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Work problem 2

  1. Mar 4, 2014 #1
    1. The problem statement, all variables and given/known data

    A force of ⃑ = 3.5 î+2.7 ĵ N acts on a 7.1 kg object over a displacement of = −2.2 î+3.9 j
    m in a time period of ∆t = 0.28 s. At what average rate is work being
    2. Relevant equations
    W= ΔKE
    Kinematic equations
    W= Fd

    3. The attempt at a solution

    I have tried a few ways, I know I'm wrong on the first and not sure of the second
    The first way I tried to find the magnitude of force and displacement. I got that the Force's magnitude was 4.42N and the displacement was 4.478m. I then used W= Fd to find the work (4.42N)(4.478m)= 19.793J to find the rate of work I divided by the time (.28s) giving me 70.7 W. This is WAY off from the multiple choice answers which are .4W, .76W, 1.5W, 2.8W, and 10W. I'm not sure what my failure in logic is here. Maybe the force isn't directly pointed the same way as the displacement as I'm assuming? Or maybe something to do with resulting the displacement and force first... I'd love to know.

    Attempt two: This time I focused more on the change in kinetic energy equaling the Work approach. Now for this I assumed the car was at rest to begin with... Not sure if that is ok. So I used the magnitude of the force (4.42N) and the weight of the car (7.1kg) to find the acceleration by a= F/m, (.6225 m/s^2) I used the given time to calculate the final velocity by doing a*t and that gave me a final velocity of .1743 m/s. I then calculated KE by 1/2mv^2 and divided it by time to find the rate of work. This gave me .39W, which is close to answer A.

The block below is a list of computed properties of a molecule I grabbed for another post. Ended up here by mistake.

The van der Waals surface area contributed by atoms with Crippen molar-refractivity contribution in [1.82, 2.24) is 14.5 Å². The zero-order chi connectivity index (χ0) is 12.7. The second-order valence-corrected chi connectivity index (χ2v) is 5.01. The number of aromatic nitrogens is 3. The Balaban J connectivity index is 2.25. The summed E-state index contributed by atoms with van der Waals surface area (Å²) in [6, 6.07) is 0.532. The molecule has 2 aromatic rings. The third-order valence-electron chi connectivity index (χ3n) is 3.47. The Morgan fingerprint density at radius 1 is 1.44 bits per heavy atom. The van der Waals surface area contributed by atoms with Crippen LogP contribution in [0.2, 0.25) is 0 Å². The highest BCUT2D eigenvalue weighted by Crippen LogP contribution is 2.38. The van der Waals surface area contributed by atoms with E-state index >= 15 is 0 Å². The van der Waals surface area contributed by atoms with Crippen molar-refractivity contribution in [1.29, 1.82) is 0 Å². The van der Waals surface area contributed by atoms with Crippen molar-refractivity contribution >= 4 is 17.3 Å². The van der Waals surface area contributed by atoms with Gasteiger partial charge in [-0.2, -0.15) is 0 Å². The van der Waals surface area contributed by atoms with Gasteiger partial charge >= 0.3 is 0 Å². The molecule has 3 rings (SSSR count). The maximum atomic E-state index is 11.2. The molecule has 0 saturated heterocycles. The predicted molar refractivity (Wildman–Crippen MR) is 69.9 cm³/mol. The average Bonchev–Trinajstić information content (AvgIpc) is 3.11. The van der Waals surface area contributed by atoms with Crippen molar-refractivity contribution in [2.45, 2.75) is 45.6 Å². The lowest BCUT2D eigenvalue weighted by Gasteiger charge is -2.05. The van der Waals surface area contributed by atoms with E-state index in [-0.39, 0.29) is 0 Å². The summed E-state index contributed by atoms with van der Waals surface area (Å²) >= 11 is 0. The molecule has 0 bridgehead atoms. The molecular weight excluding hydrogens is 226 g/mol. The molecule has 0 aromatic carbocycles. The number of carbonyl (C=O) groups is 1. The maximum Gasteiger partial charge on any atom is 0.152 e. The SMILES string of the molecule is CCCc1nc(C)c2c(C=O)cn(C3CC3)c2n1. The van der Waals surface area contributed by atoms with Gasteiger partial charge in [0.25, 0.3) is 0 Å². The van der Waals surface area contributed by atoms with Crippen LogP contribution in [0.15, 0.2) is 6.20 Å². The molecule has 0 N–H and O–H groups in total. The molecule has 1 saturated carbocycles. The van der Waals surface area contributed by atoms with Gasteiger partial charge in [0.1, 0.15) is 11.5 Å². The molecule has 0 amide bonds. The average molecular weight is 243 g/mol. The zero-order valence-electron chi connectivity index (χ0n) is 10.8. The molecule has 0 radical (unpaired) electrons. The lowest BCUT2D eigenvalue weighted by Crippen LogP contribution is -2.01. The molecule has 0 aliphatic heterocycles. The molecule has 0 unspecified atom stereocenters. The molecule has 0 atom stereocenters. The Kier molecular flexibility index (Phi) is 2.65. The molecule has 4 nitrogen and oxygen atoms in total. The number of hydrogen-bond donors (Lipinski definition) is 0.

Is attempt two correct? Or am I off...

    I thank anyone for their time!
  2. jcsd
  3. Mar 4, 2014 #2
    Ok, upon some further thinking, I think I dot product the two vectors and divide by time? Fd/t. So it ends up being 10w.
  4. Mar 4, 2014 #3


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    Science Advisor
    Homework Helper
    Gold Member

    yes. The x comp of the force can only do work in the x direction and the y comp of the force can only do work in the y direction. You can add those work values up and divide by the time to get the same result.
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